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dc.rights.licenseRestricted to current Rensselaer faculty, staff and students. Access inquiries may be directed to the Rensselaer Libraries.
dc.contributorSims, Christopher Robert
dc.contributorFajen, Brett R.
dc.contributorGray, Wayne D., 1950-
dc.contributorMichel, Melchi
dc.contributor.authorLerch, Rachel A.
dc.date.accessioned2021-11-03T09:24:30Z
dc.date.available2021-11-03T09:24:30Z
dc.date.created2021-07-07T16:14:12Z
dc.date.issued2020-12
dc.identifier.urihttps://hdl.handle.net/20.500.13015/2668
dc.descriptionDecember 2020
dc.descriptionSchool of Humanities, Arts, and Social Sciences
dc.description.abstractLimitations in human information processing have been well documented, though remain less understood in terms of how cognitive systems adapt to information processing constraints. To address this challenge, a growing body of literature offers theories concerning intelligent systems (both biological and artificial) from the perspective of computational rationality (Gershman et al.,2015)—the maximization of performance subject to constraints on information processing. Thisdissertation aims to add to these theoretical and computational approaches by offering a noveland principled way of studying this problem. The central approach advocated in this thesis, uses the formal mathematics of rate-distortion theory, a branch of information theory (Shannon, 1948) which concerns the optimal solution to the problem of optimal, but ‘lossy’ data compression. As a mathematical framework, rate-distortion theory is ideally situated to predict and explain cognitive processing as the (rational) maximization of utility subject to information processing constraints. First demonstrating the applicability of this approach in the domain of visual working memory in human systems, this dissertation extends this form of rational analysis to the reinforcement learning framework and domain of motor control. This thesis demonstrates, through the combination of three empirical studies, and computational cognitive modeling, that rate-distortion theory provides a natural framework for the development of computationally rational learning agents and a promising normative framework to analyze human motor performance.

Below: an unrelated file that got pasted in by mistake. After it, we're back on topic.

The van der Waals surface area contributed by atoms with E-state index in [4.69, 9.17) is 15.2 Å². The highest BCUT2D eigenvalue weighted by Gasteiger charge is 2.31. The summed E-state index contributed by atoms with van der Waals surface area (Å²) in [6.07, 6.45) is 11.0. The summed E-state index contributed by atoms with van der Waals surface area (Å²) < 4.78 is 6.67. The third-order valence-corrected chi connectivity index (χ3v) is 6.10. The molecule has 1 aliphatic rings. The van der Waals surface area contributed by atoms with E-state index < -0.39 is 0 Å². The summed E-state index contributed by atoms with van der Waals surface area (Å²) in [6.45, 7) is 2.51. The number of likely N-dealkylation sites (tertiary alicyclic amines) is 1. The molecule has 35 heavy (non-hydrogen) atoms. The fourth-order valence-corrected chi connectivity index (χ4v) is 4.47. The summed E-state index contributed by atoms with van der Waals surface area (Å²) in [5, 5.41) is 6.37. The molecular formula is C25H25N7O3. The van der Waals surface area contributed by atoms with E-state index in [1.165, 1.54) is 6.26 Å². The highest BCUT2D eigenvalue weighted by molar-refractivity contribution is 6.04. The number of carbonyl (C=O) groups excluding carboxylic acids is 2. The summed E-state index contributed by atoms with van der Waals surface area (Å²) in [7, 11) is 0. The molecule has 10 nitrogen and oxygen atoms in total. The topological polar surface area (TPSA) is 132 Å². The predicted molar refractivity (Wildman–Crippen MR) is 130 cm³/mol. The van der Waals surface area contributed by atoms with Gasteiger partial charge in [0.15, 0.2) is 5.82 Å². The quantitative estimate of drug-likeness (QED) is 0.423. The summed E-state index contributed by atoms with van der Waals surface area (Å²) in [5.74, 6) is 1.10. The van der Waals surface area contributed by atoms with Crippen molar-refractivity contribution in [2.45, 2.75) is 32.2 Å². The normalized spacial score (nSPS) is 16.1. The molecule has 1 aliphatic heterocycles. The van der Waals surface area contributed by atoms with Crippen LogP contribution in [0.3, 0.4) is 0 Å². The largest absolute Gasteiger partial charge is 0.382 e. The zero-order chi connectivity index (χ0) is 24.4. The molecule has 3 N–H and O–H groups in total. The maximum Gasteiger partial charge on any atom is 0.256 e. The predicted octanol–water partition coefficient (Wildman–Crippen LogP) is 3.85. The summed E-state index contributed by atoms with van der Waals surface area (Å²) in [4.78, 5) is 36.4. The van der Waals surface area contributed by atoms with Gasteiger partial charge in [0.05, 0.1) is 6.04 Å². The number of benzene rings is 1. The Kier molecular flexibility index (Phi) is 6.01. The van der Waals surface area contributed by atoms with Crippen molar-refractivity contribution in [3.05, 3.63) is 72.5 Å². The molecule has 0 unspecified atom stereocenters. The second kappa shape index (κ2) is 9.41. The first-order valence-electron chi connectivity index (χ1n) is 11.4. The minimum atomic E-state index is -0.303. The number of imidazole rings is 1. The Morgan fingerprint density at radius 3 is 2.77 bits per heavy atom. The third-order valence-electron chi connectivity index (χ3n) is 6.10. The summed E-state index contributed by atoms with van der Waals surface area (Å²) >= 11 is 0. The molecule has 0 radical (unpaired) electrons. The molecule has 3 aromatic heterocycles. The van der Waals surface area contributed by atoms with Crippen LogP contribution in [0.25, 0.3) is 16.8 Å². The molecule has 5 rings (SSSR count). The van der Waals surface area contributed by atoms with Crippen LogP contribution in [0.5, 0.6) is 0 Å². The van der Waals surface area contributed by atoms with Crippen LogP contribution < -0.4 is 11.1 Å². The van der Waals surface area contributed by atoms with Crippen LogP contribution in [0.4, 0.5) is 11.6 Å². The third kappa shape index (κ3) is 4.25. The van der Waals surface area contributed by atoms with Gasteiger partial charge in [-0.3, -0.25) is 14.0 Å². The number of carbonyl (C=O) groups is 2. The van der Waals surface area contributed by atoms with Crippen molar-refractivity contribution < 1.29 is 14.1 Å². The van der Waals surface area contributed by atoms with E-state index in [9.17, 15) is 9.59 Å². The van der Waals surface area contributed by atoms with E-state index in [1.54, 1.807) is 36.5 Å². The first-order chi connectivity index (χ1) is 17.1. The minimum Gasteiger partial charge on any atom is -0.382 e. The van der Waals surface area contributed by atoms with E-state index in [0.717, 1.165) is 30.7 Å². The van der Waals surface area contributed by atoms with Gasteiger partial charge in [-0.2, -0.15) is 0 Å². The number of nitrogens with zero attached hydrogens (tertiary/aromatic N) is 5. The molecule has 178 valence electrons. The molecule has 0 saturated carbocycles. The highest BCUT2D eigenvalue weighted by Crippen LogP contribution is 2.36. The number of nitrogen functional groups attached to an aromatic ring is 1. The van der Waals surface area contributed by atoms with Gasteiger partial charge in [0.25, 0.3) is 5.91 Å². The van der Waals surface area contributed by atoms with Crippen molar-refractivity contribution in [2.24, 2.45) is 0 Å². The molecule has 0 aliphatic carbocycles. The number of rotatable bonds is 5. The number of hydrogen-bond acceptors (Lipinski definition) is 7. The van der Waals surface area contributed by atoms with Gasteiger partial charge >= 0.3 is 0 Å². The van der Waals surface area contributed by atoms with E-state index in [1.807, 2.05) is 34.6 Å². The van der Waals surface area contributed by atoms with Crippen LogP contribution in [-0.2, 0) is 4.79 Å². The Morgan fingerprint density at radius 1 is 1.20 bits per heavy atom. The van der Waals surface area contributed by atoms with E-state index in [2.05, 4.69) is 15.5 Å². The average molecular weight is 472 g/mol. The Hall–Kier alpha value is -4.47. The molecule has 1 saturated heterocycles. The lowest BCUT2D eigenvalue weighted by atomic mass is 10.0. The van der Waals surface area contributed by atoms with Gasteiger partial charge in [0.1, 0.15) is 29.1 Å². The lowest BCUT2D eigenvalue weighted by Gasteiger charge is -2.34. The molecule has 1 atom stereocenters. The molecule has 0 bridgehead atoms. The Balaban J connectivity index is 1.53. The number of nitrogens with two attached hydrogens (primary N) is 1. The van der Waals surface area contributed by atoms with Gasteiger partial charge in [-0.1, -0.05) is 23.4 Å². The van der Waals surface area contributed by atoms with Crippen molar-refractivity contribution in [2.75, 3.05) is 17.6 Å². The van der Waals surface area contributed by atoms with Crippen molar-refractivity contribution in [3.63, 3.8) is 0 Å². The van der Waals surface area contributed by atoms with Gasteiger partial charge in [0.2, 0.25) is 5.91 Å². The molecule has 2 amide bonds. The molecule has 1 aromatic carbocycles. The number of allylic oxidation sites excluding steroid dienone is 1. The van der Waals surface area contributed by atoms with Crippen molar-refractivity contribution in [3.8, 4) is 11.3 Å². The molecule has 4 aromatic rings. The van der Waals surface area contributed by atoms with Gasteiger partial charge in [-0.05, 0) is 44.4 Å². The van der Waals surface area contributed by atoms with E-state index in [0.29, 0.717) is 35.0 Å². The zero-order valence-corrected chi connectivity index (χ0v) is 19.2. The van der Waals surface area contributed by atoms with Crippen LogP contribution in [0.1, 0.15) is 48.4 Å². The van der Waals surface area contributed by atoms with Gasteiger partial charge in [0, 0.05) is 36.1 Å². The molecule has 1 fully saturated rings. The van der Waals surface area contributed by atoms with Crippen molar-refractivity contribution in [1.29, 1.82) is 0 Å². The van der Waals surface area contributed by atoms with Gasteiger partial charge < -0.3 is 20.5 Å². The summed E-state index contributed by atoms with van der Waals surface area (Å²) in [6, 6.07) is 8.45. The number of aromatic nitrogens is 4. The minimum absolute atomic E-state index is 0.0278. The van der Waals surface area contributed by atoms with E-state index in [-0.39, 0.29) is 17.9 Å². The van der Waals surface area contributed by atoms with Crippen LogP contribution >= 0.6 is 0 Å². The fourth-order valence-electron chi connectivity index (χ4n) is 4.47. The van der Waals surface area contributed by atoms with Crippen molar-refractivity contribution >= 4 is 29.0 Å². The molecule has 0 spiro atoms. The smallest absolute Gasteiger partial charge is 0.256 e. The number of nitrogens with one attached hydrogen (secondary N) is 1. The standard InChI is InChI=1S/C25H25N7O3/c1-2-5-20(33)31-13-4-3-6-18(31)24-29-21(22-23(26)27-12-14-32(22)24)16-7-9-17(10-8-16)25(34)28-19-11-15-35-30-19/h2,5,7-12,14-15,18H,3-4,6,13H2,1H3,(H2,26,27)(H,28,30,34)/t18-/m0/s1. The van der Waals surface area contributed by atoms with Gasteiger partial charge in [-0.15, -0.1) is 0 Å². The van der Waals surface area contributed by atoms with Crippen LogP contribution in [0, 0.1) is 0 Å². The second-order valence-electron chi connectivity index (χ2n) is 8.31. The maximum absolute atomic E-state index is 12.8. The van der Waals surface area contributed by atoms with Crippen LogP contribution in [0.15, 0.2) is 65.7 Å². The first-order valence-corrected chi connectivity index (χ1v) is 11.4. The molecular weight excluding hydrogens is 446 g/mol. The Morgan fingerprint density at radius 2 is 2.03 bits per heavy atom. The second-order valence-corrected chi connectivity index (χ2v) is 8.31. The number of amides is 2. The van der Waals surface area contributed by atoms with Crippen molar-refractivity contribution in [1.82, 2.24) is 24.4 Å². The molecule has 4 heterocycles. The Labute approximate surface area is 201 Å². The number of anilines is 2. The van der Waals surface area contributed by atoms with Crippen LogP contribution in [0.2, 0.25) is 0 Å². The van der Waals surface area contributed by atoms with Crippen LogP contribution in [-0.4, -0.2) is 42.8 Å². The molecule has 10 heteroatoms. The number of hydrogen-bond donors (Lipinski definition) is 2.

dc.language.isoENG
dc.publisherRensselaer Polytechnic Institute, Troy, NY
dc.relation.ispartofRensselaer Theses and Dissertations Online Collection
dc.subjectCognitive science
dc.titleBeyond bounded rationality : towards a computationally rational theory of motor control
dc.typeElectronic thesis
dc.typeThesis
dc.digitool.pid180501
dc.digitool.pid180503
dc.digitool.pid180504
dc.rights.holderThis electronic version is a licensed copy owned by Rensselaer Polytechnic Institute, Troy, NY. Copyright of original work retained by author.
dc.description.degreePhD
dc.relation.departmentDept. of Cognitive Science


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